Concept: Researchers from Australia’s ARC Centre of Excellence in Exciton Science (ARC) have discovered a new method that uses solar energy to detect harmful pollutants in the surrounding atmosphere. This can lead to more efficient and sustainable methods of tracking pollutants and protecting biodiversity and human health.
Nature of Disruption: ARC researchers used solar energy to detect methyl iodide, a type of toxic molecule present in certain pesticides and fumigants, which is often unnoticeable. Toxic chemicals like these are being used in a lot of farm products as well as chemical warfare agents. The researchers are using contemporary photovoltaic technology to develop solar cells that can aid in the detection of such compounds. It leverages light to classify toxins and estimate how much of each type is present in the air. The researchers created synthetic nanocrystals based on a perovskite structure using solar technology, which eventually became the basis of the detection system. The toxin in the air reacts with the fluorescent nanocrystals and changes its color depending on the material. The reaction facilitates the exchange of bromide with iodide within the nanocrystal, which results in color change. The color of methyl iodide starts out green, then shifts to yellow, orange, red, and a darker red based on its amount present in the air.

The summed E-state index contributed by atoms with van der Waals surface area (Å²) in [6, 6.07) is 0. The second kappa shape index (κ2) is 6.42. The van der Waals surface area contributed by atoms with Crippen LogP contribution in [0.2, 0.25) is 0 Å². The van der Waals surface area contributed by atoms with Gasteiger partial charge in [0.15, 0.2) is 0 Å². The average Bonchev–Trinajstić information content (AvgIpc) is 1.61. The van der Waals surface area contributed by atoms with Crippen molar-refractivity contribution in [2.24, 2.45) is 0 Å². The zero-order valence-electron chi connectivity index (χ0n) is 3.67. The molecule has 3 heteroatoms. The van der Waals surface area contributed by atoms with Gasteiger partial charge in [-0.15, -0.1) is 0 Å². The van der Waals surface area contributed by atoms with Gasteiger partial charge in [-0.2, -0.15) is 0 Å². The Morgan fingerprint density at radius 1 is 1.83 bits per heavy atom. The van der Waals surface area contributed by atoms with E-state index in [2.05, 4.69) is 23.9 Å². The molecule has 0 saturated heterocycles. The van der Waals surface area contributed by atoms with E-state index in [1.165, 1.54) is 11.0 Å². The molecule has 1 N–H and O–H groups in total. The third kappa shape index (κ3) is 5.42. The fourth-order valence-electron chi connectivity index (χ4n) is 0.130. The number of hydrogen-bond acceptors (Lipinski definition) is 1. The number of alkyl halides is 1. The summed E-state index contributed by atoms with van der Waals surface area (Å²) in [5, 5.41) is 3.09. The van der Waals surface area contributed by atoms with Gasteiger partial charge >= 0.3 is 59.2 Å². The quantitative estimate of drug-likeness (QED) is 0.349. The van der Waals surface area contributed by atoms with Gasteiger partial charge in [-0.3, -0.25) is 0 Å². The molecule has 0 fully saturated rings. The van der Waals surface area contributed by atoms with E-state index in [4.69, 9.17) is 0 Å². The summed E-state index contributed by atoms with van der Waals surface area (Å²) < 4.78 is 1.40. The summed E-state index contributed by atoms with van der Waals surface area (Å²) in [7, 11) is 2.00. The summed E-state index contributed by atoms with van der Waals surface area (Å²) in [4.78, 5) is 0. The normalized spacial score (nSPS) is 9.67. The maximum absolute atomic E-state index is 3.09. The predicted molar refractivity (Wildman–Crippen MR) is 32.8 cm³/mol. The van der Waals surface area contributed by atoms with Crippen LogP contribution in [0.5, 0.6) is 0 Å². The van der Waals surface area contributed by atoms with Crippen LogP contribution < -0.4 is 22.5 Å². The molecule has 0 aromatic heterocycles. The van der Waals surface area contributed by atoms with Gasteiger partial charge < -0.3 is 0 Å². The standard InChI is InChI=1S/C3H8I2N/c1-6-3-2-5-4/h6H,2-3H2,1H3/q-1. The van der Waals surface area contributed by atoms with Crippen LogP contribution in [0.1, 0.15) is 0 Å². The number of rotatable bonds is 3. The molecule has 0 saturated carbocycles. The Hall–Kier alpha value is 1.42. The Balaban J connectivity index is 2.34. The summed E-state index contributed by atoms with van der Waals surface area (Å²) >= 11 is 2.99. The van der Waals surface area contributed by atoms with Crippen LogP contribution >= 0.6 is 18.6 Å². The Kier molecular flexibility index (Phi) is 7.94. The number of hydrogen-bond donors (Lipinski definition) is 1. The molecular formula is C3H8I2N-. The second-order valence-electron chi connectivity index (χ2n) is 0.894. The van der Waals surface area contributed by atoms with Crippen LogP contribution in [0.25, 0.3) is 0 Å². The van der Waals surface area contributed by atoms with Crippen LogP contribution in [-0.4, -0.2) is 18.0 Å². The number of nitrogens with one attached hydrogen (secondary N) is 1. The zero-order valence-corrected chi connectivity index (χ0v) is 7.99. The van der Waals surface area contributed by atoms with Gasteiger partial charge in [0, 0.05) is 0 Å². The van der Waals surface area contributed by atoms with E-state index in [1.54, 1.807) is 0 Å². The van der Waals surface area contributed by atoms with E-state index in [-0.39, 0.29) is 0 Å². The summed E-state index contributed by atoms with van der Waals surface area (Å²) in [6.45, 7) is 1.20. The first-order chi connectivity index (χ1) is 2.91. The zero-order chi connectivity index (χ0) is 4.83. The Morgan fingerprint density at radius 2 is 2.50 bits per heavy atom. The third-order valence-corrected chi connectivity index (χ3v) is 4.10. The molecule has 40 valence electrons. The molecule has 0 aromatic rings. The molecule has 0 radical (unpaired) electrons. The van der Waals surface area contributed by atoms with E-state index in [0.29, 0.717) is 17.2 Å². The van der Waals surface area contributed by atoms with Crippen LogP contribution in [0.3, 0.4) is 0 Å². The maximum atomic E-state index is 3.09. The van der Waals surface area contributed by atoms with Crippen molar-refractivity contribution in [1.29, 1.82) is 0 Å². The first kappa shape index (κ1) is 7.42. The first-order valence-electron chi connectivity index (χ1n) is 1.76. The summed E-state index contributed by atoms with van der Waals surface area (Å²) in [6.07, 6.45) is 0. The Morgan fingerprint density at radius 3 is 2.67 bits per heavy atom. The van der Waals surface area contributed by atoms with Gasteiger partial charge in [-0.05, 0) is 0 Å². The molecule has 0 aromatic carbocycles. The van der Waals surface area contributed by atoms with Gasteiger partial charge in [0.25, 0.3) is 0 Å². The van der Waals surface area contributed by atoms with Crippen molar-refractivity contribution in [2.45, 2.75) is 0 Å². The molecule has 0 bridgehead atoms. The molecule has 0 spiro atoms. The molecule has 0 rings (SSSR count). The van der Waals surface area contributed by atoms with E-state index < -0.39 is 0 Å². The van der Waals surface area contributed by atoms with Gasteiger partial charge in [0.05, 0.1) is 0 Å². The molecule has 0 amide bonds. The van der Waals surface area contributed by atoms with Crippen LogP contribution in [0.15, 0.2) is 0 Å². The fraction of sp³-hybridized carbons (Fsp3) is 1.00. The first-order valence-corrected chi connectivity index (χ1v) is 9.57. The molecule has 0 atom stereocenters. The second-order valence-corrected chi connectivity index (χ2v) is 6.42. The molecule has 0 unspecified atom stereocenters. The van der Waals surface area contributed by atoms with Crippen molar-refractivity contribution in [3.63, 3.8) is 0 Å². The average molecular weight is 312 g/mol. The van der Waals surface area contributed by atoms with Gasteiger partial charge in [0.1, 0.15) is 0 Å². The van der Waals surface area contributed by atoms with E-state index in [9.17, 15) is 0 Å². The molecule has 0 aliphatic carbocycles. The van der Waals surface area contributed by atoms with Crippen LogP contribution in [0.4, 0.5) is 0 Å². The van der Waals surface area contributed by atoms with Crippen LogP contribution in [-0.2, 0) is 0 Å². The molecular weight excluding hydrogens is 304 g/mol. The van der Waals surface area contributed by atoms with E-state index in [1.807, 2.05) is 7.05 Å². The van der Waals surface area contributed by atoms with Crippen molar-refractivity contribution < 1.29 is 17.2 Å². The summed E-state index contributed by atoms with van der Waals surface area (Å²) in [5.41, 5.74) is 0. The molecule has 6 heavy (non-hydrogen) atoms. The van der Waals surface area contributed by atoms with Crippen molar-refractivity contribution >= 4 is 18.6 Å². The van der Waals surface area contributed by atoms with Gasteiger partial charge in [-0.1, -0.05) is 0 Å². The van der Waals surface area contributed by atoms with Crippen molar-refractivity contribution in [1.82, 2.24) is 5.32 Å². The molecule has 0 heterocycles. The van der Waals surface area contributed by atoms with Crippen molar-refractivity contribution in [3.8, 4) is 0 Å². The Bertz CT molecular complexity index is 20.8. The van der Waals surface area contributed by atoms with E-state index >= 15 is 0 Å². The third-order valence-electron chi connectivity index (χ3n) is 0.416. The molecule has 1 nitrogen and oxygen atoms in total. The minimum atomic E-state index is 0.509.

Outlook: Although the use of chemical warfare agents such as sulfur mustard is prohibited worldwide, mankind still relies on other tightly regulated chemicals in agriculture, manufacturing, and everyday lives, like fumigants such as methyl iodide, which is used to control insects and fungi. These fumigants can be toxic to humans and deplete the ozone layer if used incorrectly or in abnormal quantities. Until now, the only way to search for such fumigants was in a lab with complex, specialized instruments, which may not be feasible in real-world situations. Although some inexpensive detection methods have been attempted before, they lacked sensitivity and took too long to produce results. ARC researchers claim that the use of solar energy provides the precision and speed needed to detect methyl iodide. This type of sensing mechanism can also be extended to detect a wide variety of fumigants and chemical agents like tear gas.